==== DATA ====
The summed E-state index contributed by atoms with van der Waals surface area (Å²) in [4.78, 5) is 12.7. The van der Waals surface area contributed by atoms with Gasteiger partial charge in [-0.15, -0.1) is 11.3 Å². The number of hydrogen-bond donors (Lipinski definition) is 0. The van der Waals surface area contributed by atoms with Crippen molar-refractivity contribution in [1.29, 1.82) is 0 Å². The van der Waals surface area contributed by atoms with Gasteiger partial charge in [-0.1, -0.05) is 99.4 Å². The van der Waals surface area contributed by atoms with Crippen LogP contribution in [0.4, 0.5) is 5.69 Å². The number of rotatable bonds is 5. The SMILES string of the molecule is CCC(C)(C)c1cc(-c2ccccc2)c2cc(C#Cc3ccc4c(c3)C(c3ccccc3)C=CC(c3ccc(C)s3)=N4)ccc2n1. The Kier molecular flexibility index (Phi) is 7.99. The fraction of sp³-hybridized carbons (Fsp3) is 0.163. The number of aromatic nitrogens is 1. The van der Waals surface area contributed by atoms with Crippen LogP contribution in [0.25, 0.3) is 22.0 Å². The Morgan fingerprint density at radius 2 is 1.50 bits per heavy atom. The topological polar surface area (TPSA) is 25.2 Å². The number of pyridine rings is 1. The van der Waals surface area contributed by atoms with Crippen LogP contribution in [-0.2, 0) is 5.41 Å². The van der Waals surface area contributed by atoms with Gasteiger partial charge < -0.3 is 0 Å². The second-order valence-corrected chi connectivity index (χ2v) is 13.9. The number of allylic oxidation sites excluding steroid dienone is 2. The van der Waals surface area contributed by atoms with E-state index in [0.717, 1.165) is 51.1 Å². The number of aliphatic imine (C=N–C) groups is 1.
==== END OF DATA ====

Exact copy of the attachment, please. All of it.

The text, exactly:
The summed E-state index contributed by atoms with van der Waals surface area (Å²) in [4.78, 5) is 12.7. The van der Waals surface area contributed by atoms with Gasteiger partial charge in [-0.15, -0.1) is 11.3 Å². The number of hydrogen-bond donors (Lipinski definition) is 0. The van der Waals surface area contributed by atoms with Crippen molar-refractivity contribution in [1.29, 1.82) is 0 Å². The van der Waals surface area contributed by atoms with Gasteiger partial charge in [-0.1, -0.05) is 99.4 Å². The van der Waals surface area contributed by atoms with Crippen LogP contribution in [0.4, 0.5) is 5.69 Å². The number of rotatable bonds is 5. The SMILES string of the molecule is CCC(C)(C)c1cc(-c2ccccc2)c2cc(C#Cc3ccc4c(c3)C(c3ccccc3)C=CC(c3ccc(C)s3)=N4)ccc2n1. The Kier molecular flexibility index (Phi) is 7.99. The fraction of sp³-hybridized carbons (Fsp3) is 0.163. The number of aromatic nitrogens is 1. The van der Waals surface area contributed by atoms with Crippen LogP contribution in [0.25, 0.3) is 22.0 Å². The Morgan fingerprint density at radius 2 is 1.50 bits per heavy atom. The topological polar surface area (TPSA) is 25.2 Å². The number of pyridine rings is 1. The van der Waals surface area contributed by atoms with Crippen LogP contribution in [-0.2, 0) is 5.41 Å². The van der Waals surface area contributed by atoms with Gasteiger partial charge < -0.3 is 0 Å². The second-order valence-corrected chi connectivity index (χ2v) is 13.9. The number of allylic oxidation sites excluding steroid dienone is 2. The van der Waals surface area contributed by atoms with E-state index in [0.717, 1.165) is 51.1 Å². The number of aliphatic imine (C=N–C) groups is 1.